Photos from Tom’s 60th Birthday gig at the Shepherd’s Bush Empire by Roger Goodgroves
This is such a fundamentally f**king obvious part of an artist’s career that I am in complete incomprehension as to how or even why I hear so much grumbling from promoters about artists and vice versa. It is really simple, you put bums on seats, you get booked again. It is your duty as an artist to make every show as good as possible and do your damndest to fill it. If you’re playing every week to five people and you’re pissed off, get over it. Either your set is not good enough or you’re playing too often for the size of your fanbase.
I come at this from all sides. I have played everywhere in London, from every indie toilet to the Brit Awards. I have rigged, engineered and promoted gigs from 50 seaters to the likes of the Shepherd’s Bush Empire and the Albert Hall. One thing I know is the type of artist I want to work with. So singer songwriters out there who turn up all fluffy like, an hour late, having forgotten their guitar lead, with no fans to support them and expect the promoter to be grateful… go home. It’s not cute. Really it isn’t. And just to emphasise the point, the pictures above are from Tom’s 60th gig. We squeezed in 8 bands, numerous guests and stage re-rigs and came in 4 minutes early on curtain down with no gaps in the program. This was only possible because of the consumate professionalism of all the artists taking part, one very organised stage manager (Thanks Kirsty), some shit hot engineers and a lot of planning.
This part of the industry is like a whole ecosystem in itself. Promoters, agents, bands and their managers all vying for attention in a very crowded market. The theory however is simple: Band + Venue + Audience = Gig.
So rant over, how do you make some dosh?
I am a big fan of this method. You hire a venue, engineer, take care of ticketing and book other acts to play alongside you. I would urge every artist to try this at least once because at the very least it will help you empathise about being a promoter and how much work it is. Practically if you were to hire a 200 capacity indie venue in London it shouldn’t cost you more than £200 including engineer. So pull in 200 people at £5 a ticket and you’re running at £800 profit to distribute back to the artists including yourself. And if you don’t want to go it alone why not get together with a couple of other bands and share the risk. If you want to run a free event you might be able to do a deal with the venue owner on the bar takings. Really utilise the social networks of anybody who’s involved in the night. I use wegottickets.com to sell my tickets online. And try and sell it out in advance as that creates a real buzz and helps you not get stressed on the night itself!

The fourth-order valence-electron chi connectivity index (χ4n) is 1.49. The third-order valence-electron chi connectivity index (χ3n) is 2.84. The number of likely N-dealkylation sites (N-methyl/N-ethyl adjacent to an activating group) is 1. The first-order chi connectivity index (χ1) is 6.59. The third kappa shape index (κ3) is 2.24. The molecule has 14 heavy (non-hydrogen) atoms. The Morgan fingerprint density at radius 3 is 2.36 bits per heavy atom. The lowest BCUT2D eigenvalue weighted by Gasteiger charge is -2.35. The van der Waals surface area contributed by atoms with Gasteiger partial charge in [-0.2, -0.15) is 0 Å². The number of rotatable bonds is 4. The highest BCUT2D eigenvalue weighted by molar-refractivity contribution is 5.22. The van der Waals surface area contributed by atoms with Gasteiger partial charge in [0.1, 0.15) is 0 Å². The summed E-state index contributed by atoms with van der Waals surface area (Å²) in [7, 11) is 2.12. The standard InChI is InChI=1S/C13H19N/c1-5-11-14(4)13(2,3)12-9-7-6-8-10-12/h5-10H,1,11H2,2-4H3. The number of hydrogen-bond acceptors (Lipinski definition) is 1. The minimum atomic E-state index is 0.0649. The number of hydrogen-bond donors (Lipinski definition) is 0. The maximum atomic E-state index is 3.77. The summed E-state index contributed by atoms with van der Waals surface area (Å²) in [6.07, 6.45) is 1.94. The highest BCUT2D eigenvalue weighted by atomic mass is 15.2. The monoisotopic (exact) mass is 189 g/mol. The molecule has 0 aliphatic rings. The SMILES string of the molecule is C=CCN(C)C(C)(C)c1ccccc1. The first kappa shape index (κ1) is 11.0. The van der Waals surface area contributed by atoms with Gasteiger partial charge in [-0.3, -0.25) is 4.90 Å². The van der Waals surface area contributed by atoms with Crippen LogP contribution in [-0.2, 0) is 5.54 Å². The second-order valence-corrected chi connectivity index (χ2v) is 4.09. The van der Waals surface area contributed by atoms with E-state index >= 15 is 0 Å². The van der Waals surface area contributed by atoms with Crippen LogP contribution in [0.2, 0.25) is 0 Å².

Why would you want to work with a promoter especially if they’re going to take a majority of the door? For starters they take the risk. It’s on their reputation that they have the venue. They run the budget, pay for promotion, door staff and engineer. And because they’re doing it every week they can build a name for their night, which if it is a good one well help your band if you play it. Promoters have different ways of paying artists. It might be a straight fee regardless of audience, a share of ticket sales or for free if the night has enough kudos to help you other ways. Watch out for Pay-To-Play nights. That’s just not right. Be nice to promoters; try to see things from their point of view. Do your job and let them do theirs.
Agents put artists together with promoters and take a percentage (around 10%) of the artist’s cut.
Do you need an agent?
Agent’s can introduce you to new promoters and expand your reach. If you are a successful band you probably won’t have time to deal with booking gigs so an agent can do this for you.
How do I get an agent?
From what I can garner you can’t ‘get’ an agent, they come to you.
These dudes can make or break your show so be nice! They are often not paid enough, usually have to turn around a bazillion ungrateful bands in not enough time AND provide that idiot singer songwriter with a spare lead because they’re too inconsiderate to think about other people. Trust me, if you have ever tried engineering a gig it’s both stressful and difficult. And remember the sound out front isn’t the same as what it sounds like on stage so you’ll have to trust your engineer. Good ones are like gold dust so stay in touch if you can.
Engineer rules for artists
1. Turn up on time
2. Buy them a pint, a cup of tea, Jaeger bomb, whatever floats their boat
3. Provide them in advance AND again on the day with a tech rider and stage plan (see below)
4. Say thank you
5. When you sound check, do it quickly. This is not time for last minute rehearsal so pick two songs in advance that cover the whole range of your sound and every instrument and mic you’re going to use.
6. Say thank you again
7. When you have played get your shit off the stage as fast as possible. There is plenty of time to bask in your glorious set when you AND your gear are off the stage
8. Say thank you
An example of a stage plan…
Again there’s much more I could say but I guess my point is try and think about things from everybody else’s point of view. Share kit where you can to save money, say thank you and be nice. It’s a small world and dickheads don’t get very far in it. Follow these rules and if your music’s any good, you should start to get paid.
Next time: How To Get Paid Part 4 – Merch, Sync, karma and the rest.